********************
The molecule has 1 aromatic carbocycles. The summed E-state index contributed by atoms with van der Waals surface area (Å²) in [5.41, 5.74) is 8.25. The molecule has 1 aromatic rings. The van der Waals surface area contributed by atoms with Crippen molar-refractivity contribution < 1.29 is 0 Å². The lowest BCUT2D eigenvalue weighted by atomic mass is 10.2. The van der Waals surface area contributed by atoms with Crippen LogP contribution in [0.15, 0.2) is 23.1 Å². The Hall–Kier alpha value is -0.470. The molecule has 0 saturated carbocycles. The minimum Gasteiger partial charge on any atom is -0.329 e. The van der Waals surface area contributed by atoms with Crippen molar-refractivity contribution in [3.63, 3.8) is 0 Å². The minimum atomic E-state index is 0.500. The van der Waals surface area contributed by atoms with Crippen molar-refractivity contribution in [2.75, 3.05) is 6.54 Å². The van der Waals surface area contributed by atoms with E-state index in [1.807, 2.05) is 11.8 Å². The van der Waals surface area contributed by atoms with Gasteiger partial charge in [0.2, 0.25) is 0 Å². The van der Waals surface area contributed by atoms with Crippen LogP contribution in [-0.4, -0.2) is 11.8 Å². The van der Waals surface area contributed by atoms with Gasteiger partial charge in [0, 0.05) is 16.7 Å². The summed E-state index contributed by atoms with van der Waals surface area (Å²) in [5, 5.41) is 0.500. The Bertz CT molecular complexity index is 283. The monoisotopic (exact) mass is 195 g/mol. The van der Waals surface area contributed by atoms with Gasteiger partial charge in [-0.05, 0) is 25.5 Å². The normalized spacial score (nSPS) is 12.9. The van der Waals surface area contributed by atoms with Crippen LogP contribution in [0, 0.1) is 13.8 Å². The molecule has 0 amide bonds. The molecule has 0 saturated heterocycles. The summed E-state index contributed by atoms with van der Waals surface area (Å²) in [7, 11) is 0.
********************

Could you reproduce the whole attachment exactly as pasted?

The molecule has 1 aromatic carbocycles. The summed E-state index contributed by atoms with van der Waals surface area (Å²) in [5.41, 5.74) is 8.25. The molecule has 1 aromatic rings. The van der Waals surface area contributed by atoms with Crippen molar-refractivity contribution < 1.29 is 0 Å². The lowest BCUT2D eigenvalue weighted by atomic mass is 10.2. The van der Waals surface area contributed by atoms with Crippen LogP contribution in [0.15, 0.2) is 23.1 Å². The Hall–Kier alpha value is -0.470. The molecule has 0 saturated carbocycles. The minimum Gasteiger partial charge on any atom is -0.329 e. The van der Waals surface area contributed by atoms with Crippen molar-refractivity contribution in [3.63, 3.8) is 0 Å². The minimum atomic E-state index is 0.500. The van der Waals surface area contributed by atoms with Crippen molar-refractivity contribution in [2.75, 3.05) is 6.54 Å². The van der Waals surface area contributed by atoms with E-state index in [1.807, 2.05) is 11.8 Å². The van der Waals surface area contributed by atoms with Gasteiger partial charge in [0.2, 0.25) is 0 Å². The van der Waals surface area contributed by atoms with Crippen LogP contribution in [-0.4, -0.2) is 11.8 Å². The van der Waals surface area contributed by atoms with Gasteiger partial charge in [0, 0.05) is 16.7 Å². The summed E-state index contributed by atoms with van der Waals surface area (Å²) in [5, 5.41) is 0.500. The Bertz CT molecular complexity index is 283. The monoisotopic (exact) mass is 195 g/mol. The van der Waals surface area contributed by atoms with Gasteiger partial charge in [-0.05, 0) is 25.5 Å². The normalized spacial score (nSPS) is 12.9. The van der Waals surface area contributed by atoms with Crippen LogP contribution in [0, 0.1) is 13.8 Å². The molecule has 0 amide bonds. The molecule has 0 saturated heterocycles. The summed E-state index contributed by atoms with van der Waals surface area (Å²) in [7, 11) is 0.